Though asthma mortality has gone down since the mid-90's, despite an increasing prevalence (and probably helped with the introduction of LABA's), asthma morbidity continues to be a problem. Over 5000 ER visits and 11 deaths a day are due to asthma. ICS/LABA is the most effective treatment for asthma, but some patients and even physicians are concerned about taking them because of the LABA controversy caused primarily by the SMART study. The only way reassure doctors, patients, critics and the media that Advair and Symbicort are safe and effective is to remove the boxed warning from their labels. I truly hope you will consider this.


Dr. Matthew Mintz

Boxed Warning for Symbicort (Advair's is similar)

Important Safety InformationLong acting beta2-adrenergic agonists may increase the risk of asthma-related death. Therefore, when treating patients with asthma, SYMBICORT should only be used for patients not adequately controlled on other asthma-controller medications (e.g., low-to-medium dose inhaled corticosteroids) or whose disease severity clearly warrants initiation of treatment with two maintenance therapies. Data from a large placebo-controlled U.S. study that compared the safety of another long-acting beta2-adrenergic agonist (salmeterol) or placebo added to usual asthma therapy showed an increase in asthma-related deaths in patients receiving salmeterol. This finding with salmeterol may apply to formoterol (a long-acting beta2-adrenergic agonist), one of the active ingredients in SYMBICORT.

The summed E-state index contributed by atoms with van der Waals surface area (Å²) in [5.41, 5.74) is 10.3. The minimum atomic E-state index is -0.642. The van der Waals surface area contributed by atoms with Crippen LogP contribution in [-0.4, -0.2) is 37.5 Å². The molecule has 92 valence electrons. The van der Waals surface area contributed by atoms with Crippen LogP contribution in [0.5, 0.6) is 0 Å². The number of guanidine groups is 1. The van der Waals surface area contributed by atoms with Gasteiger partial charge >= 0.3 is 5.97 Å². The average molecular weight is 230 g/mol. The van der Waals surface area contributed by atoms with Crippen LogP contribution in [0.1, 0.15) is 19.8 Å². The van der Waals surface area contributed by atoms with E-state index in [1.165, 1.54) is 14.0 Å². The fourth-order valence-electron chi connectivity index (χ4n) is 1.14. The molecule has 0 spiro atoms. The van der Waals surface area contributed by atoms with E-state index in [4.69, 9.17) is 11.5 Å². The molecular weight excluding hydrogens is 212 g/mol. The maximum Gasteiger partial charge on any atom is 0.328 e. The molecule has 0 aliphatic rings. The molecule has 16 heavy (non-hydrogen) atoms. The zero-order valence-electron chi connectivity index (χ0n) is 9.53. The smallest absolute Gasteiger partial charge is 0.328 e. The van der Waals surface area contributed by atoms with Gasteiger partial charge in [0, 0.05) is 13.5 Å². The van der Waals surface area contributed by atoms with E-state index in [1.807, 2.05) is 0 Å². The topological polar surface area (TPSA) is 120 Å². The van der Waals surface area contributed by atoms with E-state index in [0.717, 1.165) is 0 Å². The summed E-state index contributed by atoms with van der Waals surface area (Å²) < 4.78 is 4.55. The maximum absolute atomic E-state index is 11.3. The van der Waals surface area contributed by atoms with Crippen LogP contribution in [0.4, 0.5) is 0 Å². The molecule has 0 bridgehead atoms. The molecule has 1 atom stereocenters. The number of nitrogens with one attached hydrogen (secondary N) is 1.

Unknown said...

Thanks for blogging about this. I feel much better now about being on Advair (for bronchiectasis, not asthma).

Laika said...

I would like to bring two Cochrane Systematic reviews to your attention, concluding that long-acting beta2-agonist inhalers give a higher risk of serious side events, even when used together with corticosteroids. See the last cochrane review about formoterol and my blogpost describing the podcast of this review.

The conclusion of the Cochrane authors is to keep using combinations if patients feel it helps (because there is just a small increase of risk), but to discuss the discontinuation in case of no benefit. Thus, according to their conclusions, your patient who stopped treatment with Advair should still be advised to continue taking it (as you did).

In my opinion, it is good to be aware of any possible adverse effects of medication, but these should always be balanced against the possible benefits (and vice versa) for a particular patient.

Dr. Matthew Mintz said...

Thanks for your comment.